Posted in: Technology: Internet, ulc_ecomm_list

E-Filing Comes to Ontario (Gradually)

The Ministry of the Attorney General has announced an electronic filing system for the Ontario Small Claims Court. For the moment, the system is active in only a few court locations, but the Ministry intends to have it working province-wide by early 2015. In addition, the system works for statements of claim and notices of default, but not for statements of defence or settlement conference documents.

A fuller description is here.

What do you think? Does this look like a workable operation, as far as it goes? Is it the basis for a complete e-filing system (i.e. including defence . . . [more]

Posted in: Practice of Law, Technology, ulc_ecomm_list

Right to Be Forgotten – the EU Justice Commissioner Chimes In

Martine Reicherts, the Justice Commissioner for the EU, has little patience with those who express concern about the ‘right to be forgotten’ as imposed by the EU Court of Justice in May of this year (without actually using the expression itself). Here is her speech and a short but very direct summary at the outset.

As you probably know, the UK House of Lords recently issued a report describing the right as ‘misguided in principle and unworkable in practice’:

Who’s right? Will the EU hurt itself by insisting on putting internet intermediaries, especially those that do not organize content, to . . . [more]

Posted in: International issues, Substantive Law: Legislation, Technology: Internet, ulc_ecomm_list

Accessing Personal Information in Legal Opinions

A recent decision of the Court of Justice of the European Union found that the Dutch immigration authorities were not required to give a person access to a legal opinion about the person’s immigration status, though the opinion contained personal information about the person. Here is a story about the decision. Giving a summary of the personal information contained in the opinion was sufficient to comply with the obligation under the EU Privacy Directive to let people see the personal information about themselves.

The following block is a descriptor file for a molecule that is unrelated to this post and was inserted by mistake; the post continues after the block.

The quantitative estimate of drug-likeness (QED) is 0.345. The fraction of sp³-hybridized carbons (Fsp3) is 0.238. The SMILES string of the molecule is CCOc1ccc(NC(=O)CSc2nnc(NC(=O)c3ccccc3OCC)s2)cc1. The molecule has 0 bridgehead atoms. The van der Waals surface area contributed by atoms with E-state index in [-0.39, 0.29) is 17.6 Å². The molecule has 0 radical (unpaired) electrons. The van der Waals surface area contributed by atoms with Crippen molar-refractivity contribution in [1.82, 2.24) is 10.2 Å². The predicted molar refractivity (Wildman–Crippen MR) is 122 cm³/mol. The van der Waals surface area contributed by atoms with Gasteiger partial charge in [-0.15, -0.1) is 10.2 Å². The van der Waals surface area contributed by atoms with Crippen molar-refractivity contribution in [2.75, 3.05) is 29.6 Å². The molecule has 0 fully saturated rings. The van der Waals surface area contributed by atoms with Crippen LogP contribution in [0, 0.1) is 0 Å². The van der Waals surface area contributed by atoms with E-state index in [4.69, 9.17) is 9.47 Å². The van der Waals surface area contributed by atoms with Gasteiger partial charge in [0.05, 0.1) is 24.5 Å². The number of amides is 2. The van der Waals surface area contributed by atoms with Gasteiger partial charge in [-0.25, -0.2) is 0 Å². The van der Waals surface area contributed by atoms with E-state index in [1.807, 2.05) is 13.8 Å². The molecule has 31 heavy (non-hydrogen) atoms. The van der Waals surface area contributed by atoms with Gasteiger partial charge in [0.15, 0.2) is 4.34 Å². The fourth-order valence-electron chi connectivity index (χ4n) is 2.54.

Would such a request have a similar outcome in Canada, or would PIPEDA provide a separate . . . [more]

Posted in: Substantive Law: Judicial Decisions, ulc_ecomm_list

The Right to Be Forgotten vs the Streisand Effect

It has always been a challenge in suing someone for defamation that the lawsuit may draw more attention to the defamation than it had previously obtained. A fortiori in cyberspace… This seems to have happened (again) recently in France, where a restaurant’s suit against a critic whose negative review featured high in Google’s search results about the restaurant has now replaced the review in the rankings… “In typical Internet style, Google searches for the restaurant now prominently feature articles about it suing [the author].“

The exercise of a right to be forgotten in Europe under the CJEU’s ruling on the . . . [more]

Posted in: Technology: Internet, ulc_ecomm_list